In the shank of the 1970s, during that decade's second energy crisis, all sorts of doomsayers were predicting a world without oil. Within the foreseeable future, they said, the last barrel of dinosaur era crude would be pumped out of a dried-up planet. Advocates of solar, wind, and geothermal power were telling reporters they were ready to take up the slack. Coal slurry pipelines, nuclear plants, and hydro power were hot topics.
Flash forward to the late 1980s. The world is still blithely burning oil. The day the planet runs dry has been pushed well into the next century. The solar, wind, hydro, and geothermal lobbies have dwindled. Nuclear and coal advocates attract little coverage.
What happened is easy to understand: Prices rose, demand decreased, new oil was found. The volume of ``proven reserves'' has been rising throughout the 1980s. Last year alone oil producers added almost 30 percent to estimates of oil in the ground that they feel can be economically extracted at today's decidedly modest prices.
``Only a fool would doubt that there's enough oil to last beyond the 1990s,'' says John Lichtblau of the Petroleum Industry Research Foundation in New York.
But, Mr. Lichtblau and other industry analysts warn, don't think that the old worry about energy security is unfounded because there is oil galore. It is not so much the level of oil that continues to cause concern. It is the concentration of reserves.
Most of the oil - indeed, the lion's share of the newly ``proven'' oil - is in substrata owned by the Organization of Petroleum Exporting Countries. And most of OPEC is situated in the trigger-happy Persian Gulf.
``People want energy security,'' says Lichtblau, ``and the Middle East is endemically insecure.''
It is also important, says Bijan Mossavar-Rahmani, president of the Denver-based Apache Oil Company, to distinguish between oil supply and oil reserves.
Supply, he notes, is what controls the price of oil. It is determined by how much oil is pumped out of the ground and marketed to users. Right now there is plentiful supply, with an overhang of up to 2 million barrels a day on the world market. This keeps oil, gasoline, and home heating prices modest. A barrel of west Texas intermediate crude sells for a modest $17 today. It sold for $27 in 1985.
Reserves, Mr. Mossavar-Rahmani says, are relevant only to the question of when the world will run out of oil. Geologists first estimate ``oil in place'' from data based on rock porosity. Then they determine ``proven reserves'' based on what can be economically and technologically recovered; this often amounts to about 20 percent of oil-in-place. Then they figure ``probable reserves,'' often 10 to 15 percent of the proven reserves. This is the most accessible oil.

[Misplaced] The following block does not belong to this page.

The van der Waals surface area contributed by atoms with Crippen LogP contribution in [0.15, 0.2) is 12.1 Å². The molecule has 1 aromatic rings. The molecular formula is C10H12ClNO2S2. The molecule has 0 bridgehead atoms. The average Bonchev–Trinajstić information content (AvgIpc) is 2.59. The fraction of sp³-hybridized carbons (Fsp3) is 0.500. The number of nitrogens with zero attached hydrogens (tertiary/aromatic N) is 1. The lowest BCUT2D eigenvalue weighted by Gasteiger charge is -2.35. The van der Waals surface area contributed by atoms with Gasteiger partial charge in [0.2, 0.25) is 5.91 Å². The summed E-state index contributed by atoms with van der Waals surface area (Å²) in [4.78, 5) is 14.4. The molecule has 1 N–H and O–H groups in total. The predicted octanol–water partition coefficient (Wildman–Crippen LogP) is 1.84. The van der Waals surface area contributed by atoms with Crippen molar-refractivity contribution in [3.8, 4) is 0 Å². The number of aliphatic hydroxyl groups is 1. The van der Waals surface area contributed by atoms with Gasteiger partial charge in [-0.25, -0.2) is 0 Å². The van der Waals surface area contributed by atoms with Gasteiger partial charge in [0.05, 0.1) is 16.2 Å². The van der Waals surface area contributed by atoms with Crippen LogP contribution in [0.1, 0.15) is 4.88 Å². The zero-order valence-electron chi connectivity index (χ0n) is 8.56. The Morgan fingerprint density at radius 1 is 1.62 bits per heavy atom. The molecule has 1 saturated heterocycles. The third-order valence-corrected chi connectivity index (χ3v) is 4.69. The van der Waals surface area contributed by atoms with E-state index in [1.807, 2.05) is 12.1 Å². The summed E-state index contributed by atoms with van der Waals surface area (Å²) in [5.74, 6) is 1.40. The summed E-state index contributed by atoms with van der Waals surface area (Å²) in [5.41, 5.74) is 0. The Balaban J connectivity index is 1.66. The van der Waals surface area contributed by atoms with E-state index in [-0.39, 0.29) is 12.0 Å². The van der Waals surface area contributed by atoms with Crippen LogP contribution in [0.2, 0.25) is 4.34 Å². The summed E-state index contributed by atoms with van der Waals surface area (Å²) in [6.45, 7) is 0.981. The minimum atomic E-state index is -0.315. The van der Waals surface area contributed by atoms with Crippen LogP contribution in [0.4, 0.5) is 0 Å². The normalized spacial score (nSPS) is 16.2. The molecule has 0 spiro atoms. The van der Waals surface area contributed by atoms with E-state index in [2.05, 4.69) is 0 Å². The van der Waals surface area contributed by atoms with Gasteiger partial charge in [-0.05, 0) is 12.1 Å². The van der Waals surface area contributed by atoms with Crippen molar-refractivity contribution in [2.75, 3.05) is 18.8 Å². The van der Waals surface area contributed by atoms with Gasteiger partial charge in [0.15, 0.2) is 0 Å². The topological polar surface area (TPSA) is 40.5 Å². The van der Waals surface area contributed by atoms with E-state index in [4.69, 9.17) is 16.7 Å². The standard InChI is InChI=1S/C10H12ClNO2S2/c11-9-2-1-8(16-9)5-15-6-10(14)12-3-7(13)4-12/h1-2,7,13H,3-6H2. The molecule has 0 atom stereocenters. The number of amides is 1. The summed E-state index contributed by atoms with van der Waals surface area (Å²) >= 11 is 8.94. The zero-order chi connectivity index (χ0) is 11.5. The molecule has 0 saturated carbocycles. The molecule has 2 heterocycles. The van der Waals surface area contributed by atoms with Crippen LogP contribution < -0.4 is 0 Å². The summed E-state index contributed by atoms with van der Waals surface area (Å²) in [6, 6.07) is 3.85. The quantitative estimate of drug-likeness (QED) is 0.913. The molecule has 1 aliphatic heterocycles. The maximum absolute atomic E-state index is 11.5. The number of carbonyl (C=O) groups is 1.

These numbers, however, are subject to all sorts of distortion - from inaccurate measuring to political manipulation:
Mexico, for instance, increased its level of proven reserves in the 1970s so as to improve its creditworthiness. Mossavar-Rahmani, who recalls being suspicious of what Mexico was doing, says Mexico did this by lumping natural gas, condensate, and oil together as ``hydrocarbons'' and then not correcting bankers when they concluded that hydrocarbons was a synonym for oil. Mexico was able to borrow more - to the chagrin today of US bankers.
Venezuela boosted its reserve estimate two years ago by including heavy oil from the Orinoco region. This, says Mossavar-Rahmani, bolstered Venezuela's argument that a possible oil import tax by the United States should exclude Venezuela, which posed itself as vital to US energy security.
And Iran had been underestimating its reserves for years. Now Tehran is using more correct figures, says Mossavar-Rahmani, who helped calculate Iranian reserves under the Shah in the 1970s. Iranian leaders, he notes, are happy to be able to tell their citizens, in effect: ``Never mind that the country's economy is shot, we've got more reserves.''
Despite the fudging, a pattern emerges. US reserves are declining, as are those in the North Sea. Big increases are being registered in the Middle East oil nations (including a new entrant, North Yemen) and in South America (especially Venezuela).
``If nothing else,'' says Daniel Yergin, president of Cambridge Energy Research Associates, ``higher reserves show that the long-term players are in OPEC. There's still a lot of oil, but it is not in Texas and Oklahoma.''